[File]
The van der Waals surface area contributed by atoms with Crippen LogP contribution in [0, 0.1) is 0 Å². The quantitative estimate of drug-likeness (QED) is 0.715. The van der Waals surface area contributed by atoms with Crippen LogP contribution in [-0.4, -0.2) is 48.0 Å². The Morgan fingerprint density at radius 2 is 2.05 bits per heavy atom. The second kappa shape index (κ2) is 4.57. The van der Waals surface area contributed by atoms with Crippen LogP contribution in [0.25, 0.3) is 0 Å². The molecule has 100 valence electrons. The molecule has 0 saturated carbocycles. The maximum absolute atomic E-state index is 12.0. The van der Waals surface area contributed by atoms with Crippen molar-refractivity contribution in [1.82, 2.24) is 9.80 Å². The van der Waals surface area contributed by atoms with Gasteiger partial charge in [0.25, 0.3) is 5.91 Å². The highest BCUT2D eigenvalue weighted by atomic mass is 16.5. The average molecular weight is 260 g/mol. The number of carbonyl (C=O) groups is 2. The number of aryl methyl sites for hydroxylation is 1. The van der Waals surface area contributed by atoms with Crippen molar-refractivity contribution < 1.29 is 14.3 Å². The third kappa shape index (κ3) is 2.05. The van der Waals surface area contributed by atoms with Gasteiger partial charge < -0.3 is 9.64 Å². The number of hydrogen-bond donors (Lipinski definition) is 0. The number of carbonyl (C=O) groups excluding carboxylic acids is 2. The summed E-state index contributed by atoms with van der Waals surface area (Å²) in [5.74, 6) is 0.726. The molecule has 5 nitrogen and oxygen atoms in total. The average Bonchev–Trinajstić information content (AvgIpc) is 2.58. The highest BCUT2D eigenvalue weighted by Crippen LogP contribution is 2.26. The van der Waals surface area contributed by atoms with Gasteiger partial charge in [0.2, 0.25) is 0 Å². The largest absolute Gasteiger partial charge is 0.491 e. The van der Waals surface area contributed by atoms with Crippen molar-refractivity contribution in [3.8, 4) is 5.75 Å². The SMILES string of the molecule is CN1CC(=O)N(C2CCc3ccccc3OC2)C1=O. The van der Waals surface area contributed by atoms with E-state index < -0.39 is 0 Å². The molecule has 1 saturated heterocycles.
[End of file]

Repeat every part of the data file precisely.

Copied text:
The van der Waals surface area contributed by atoms with Crippen LogP contribution in [0, 0.1) is 0 Å². The quantitative estimate of drug-likeness (QED) is 0.715. The van der Waals surface area contributed by atoms with Crippen LogP contribution in [-0.4, -0.2) is 48.0 Å². The Morgan fingerprint density at radius 2 is 2.05 bits per heavy atom. The second kappa shape index (κ2) is 4.57. The van der Waals surface area contributed by atoms with Crippen LogP contribution in [0.25, 0.3) is 0 Å². The molecule has 100 valence electrons. The molecule has 0 saturated carbocycles. The maximum absolute atomic E-state index is 12.0. The van der Waals surface area contributed by atoms with Crippen molar-refractivity contribution in [1.82, 2.24) is 9.80 Å². The van der Waals surface area contributed by atoms with Gasteiger partial charge in [0.25, 0.3) is 5.91 Å². The highest BCUT2D eigenvalue weighted by atomic mass is 16.5. The average molecular weight is 260 g/mol. The number of carbonyl (C=O) groups is 2. The number of aryl methyl sites for hydroxylation is 1. The van der Waals surface area contributed by atoms with Crippen molar-refractivity contribution < 1.29 is 14.3 Å². The third kappa shape index (κ3) is 2.05. The van der Waals surface area contributed by atoms with Gasteiger partial charge < -0.3 is 9.64 Å². The number of hydrogen-bond donors (Lipinski definition) is 0. The number of carbonyl (C=O) groups excluding carboxylic acids is 2. The summed E-state index contributed by atoms with van der Waals surface area (Å²) in [5.74, 6) is 0.726. The molecule has 5 nitrogen and oxygen atoms in total. The average Bonchev–Trinajstić information content (AvgIpc) is 2.58. The highest BCUT2D eigenvalue weighted by Crippen LogP contribution is 2.26. The van der Waals surface area contributed by atoms with Gasteiger partial charge in [0.2, 0.25) is 0 Å². The largest absolute Gasteiger partial charge is 0.491 e. The van der Waals surface area contributed by atoms with Crippen molar-refractivity contribution in [3.8, 4) is 5.75 Å². The SMILES string of the molecule is CN1CC(=O)N(C2CCc3ccccc3OC2)C1=O. The van der Waals surface area contributed by atoms with E-state index < -0.39 is 0 Å². The molecule has 1 saturated heterocycles.